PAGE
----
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Radon Gas Health Risks

Radon is a naturally forming radioactive gas that occurs with the decay of uranium and radium. Specially designed instruments are necessary to detect radon gas because it has no odor and can't be seen or tasted.

Radon is found in rocks such as certain granites and shales that contain uranium. How much radon enters the soil and ground water depends on the concentration of uranium in underlying rocks. Radon can also be found in the air, usually at low concentrations.

The Environmental Protection Agency (EPA) has found in studies that exposure to radon gas increases the risks of lung cancer and other diseases. The diseases associated with radon gas may not become apparent for many years after the initial exposure.

The air inside homes can become contaminated with radon gas if there are cracks or other openings in concrete slabs, floors, crawl spaces, and concrete blocks. It can also be released indoors if it is present in tap water used for showers, washing dishes, or washing clothes.

Generally, radon accumulates in basements and on ground floors of homes and other buildings. The higher floors don't see a buildup of radon. Because homes and other buildings in the same neighborhood are built differently, it cannot be assumed that radon levels are going to be the same. Measurements must be made at each location.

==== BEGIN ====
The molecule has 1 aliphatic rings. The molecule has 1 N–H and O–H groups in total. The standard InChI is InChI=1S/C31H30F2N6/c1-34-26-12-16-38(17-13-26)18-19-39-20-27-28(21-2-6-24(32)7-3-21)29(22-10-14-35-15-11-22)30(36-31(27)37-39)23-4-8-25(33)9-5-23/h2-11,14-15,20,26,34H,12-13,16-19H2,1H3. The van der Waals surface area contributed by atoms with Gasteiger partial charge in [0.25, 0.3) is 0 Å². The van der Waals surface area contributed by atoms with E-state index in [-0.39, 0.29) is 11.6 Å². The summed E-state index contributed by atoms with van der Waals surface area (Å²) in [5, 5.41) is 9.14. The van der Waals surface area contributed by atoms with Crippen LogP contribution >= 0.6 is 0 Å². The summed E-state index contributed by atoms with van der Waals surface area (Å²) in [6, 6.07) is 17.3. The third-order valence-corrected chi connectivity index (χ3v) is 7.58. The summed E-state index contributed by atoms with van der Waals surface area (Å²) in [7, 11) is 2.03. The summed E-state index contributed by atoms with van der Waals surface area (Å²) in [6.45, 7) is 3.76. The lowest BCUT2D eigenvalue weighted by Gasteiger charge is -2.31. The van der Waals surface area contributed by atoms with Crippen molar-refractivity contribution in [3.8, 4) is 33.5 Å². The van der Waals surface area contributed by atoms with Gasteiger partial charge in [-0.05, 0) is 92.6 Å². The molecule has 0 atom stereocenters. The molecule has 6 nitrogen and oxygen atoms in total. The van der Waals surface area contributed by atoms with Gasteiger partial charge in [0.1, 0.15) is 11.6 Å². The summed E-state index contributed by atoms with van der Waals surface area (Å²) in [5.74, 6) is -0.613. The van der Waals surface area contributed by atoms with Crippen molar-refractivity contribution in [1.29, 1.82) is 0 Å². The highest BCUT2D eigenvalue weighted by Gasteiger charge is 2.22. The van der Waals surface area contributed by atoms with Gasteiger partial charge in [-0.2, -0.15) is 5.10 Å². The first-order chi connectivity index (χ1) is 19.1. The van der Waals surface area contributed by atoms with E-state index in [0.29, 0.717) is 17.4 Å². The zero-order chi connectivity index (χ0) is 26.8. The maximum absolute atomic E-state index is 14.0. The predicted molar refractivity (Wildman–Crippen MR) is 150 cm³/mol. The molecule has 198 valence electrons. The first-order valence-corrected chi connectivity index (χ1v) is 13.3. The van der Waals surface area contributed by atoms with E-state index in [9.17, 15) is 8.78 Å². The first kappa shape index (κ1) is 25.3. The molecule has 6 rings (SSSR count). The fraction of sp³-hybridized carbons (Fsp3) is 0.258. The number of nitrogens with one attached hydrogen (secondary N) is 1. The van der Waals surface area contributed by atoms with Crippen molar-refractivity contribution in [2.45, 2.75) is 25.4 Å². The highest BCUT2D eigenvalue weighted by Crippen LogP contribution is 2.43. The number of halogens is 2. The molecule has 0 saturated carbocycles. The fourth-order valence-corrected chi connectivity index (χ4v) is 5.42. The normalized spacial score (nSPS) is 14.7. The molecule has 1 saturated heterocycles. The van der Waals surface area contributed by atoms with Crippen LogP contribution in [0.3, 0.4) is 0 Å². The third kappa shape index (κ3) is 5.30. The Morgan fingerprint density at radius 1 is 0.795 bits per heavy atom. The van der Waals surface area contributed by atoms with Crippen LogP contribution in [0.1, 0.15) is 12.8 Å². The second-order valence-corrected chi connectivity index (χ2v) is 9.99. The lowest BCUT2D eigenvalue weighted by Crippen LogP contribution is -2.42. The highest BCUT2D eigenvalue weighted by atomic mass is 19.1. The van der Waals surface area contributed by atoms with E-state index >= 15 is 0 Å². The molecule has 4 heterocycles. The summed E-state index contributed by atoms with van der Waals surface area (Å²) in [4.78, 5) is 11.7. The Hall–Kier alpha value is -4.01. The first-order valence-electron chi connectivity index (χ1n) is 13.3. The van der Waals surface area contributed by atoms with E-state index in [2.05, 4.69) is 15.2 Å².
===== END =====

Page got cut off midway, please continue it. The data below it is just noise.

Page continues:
Passive radon detectors can measure the level of radon in a home when they are left in place for a specific period of time. Although short term measurements are convenient, those measurements made over a period of a year or more can more accurately determine the risks to your health.

A mitigation device should be installed by a qualified contractor and monitored at regular intervals. For testing of water from a private well, samples of the water should be collected and analyzed by a certified laboratory. The method of collecting the water is critical so the laboratory should collect the samples.

The proper implementation of any radon detection and/or removal devices is advised and professional guidance is strongly recommended.

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